A perceived ineffectiveness of the development project, in the last quarter of the 20th century resulted in the emergence of a new theoretical perspective. Since the late 1980s, scholars from the critical school of thought, started to challenge the prevailing development theory, seen by these scholars as “a ruin in the intellectual landscape” (Sachs, 1992, 1). The critique was inspired by the critical theory and poststructuralist works of the likes of Derrida and Foucault. This new line of thought became known as postdevelopment, and its basic thesis is that instead of bringing about the improvement of living standards around the world, the project of development reproduces the existing western-dominated power/knowledge structures. By imposing the knowledge structures of the development discourse on the whole world, the West has produced a reality, in which the dominance of the “developed” “first world” over the “underdeveloped” “third world” is reproduced within the apparatus of the development. An example of the way, in which this reality production actually effects the international politics is the reduction of the space of possible social and economical action of the “underdeveloped countries”. The outcome of this line of thought is that the development must be abandoned in favor of a more emancipative discourse, based on the local knowledge structures (Sidaway, 2007). It is this emancipation criterion that the discourse of the global citizenship will be measured against in this part.
How does the concept of global citizenship fit within the framework of postdevelopment theory based on the emancipation criterion? The concept refers to a type of identity that covers the entire human race, as opposed to identities defined negatively towards “the other”, such as national identity, or personal identity. The concept of global citizenship discards the idea of a human “other” and introduces an identity that is defined positively, thus creating individuals deeply invested in the world as a whole. Fostering of this global identity as a primary collective identity is seen by the proponents of the idea as a crucial step in solving some of the world´s problems, such as poverty and national conflict.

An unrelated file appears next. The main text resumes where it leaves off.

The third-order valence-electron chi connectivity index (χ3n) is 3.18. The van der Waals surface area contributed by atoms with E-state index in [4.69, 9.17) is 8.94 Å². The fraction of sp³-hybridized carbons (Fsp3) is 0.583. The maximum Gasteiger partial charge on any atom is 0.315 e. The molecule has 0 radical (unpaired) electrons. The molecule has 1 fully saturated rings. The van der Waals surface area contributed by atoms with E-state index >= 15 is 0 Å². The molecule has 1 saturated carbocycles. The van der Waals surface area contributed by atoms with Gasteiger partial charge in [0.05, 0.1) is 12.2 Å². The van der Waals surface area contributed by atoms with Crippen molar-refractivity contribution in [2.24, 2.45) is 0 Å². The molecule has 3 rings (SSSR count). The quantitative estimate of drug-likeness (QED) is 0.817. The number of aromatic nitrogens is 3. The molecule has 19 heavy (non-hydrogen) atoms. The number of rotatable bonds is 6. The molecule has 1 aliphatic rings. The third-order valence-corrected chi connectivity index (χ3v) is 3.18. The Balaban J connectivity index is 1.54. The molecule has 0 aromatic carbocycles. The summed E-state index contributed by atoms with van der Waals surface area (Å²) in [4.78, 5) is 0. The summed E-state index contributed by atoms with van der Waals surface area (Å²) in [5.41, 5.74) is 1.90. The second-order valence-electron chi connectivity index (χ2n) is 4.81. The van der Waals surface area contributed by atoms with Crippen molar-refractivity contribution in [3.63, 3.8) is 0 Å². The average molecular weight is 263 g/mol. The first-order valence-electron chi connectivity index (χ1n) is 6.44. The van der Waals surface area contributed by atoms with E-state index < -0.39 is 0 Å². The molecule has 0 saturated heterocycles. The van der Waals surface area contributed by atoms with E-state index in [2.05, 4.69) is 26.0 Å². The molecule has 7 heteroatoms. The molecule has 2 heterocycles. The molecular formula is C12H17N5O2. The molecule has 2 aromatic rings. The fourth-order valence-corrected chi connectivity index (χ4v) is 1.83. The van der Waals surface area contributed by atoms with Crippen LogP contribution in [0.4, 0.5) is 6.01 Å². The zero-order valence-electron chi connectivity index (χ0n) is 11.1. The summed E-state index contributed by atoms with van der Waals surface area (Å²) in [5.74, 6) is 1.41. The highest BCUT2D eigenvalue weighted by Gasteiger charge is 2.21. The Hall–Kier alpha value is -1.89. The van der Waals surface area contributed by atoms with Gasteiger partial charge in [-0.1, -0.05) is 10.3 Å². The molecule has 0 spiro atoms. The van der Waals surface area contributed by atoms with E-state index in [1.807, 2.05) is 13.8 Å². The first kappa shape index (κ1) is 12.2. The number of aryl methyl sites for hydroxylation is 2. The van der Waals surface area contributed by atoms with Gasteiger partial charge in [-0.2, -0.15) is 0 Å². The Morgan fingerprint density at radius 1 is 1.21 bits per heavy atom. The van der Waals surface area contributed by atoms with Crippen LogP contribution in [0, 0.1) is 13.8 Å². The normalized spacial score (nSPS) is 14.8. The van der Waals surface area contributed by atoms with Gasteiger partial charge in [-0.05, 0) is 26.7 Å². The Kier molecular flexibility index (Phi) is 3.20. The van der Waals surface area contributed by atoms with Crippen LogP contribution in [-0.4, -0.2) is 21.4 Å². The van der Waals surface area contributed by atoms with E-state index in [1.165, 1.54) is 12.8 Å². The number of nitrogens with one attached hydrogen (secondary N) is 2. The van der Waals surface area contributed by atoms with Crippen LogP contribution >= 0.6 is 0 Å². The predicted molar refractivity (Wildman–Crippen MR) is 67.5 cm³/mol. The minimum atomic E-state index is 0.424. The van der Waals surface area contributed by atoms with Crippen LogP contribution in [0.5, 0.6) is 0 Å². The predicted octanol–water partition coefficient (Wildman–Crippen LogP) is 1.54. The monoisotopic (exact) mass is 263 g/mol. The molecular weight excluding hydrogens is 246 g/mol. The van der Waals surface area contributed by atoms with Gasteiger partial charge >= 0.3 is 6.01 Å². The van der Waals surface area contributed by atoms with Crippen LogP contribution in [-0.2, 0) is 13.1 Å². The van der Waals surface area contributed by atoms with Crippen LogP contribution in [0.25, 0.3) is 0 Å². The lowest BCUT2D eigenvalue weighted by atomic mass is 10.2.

This basic picture of global citizenship as an identity fits the emancipation criterion of the postdevelopment theory very well. The main reason being the fact that the basic definition of the concept does away with the dual distinction between the “developed”, “first world” and the “underdeveloped”, “third world”. It is this distinction, with the assumptions and connotations connected to it, that are at the heart of the development discourse, and that the critique of the postdevelopment theory is aimed at. The discourse of the global citizenship on the other hand, is inherently emancipative in character. It emphasises the common features of all the citizens of the world, and puts the universal humanity into the centre as a unifying element. The basis for development action thus becomes not the fact of underdevelopment, and related moral obligation, but the concern for fellow citizens of the world. The liberal idea of common interest is a crucial element, that further affirms the global unity in opposition to the concept of difference of interests, that clearly suggest the existence of “the other”. This shift in the discourse emancipates the current “third world”, and widens the range of the economic and social action, that the governments can undertake in order to improve the living conditions of those in need.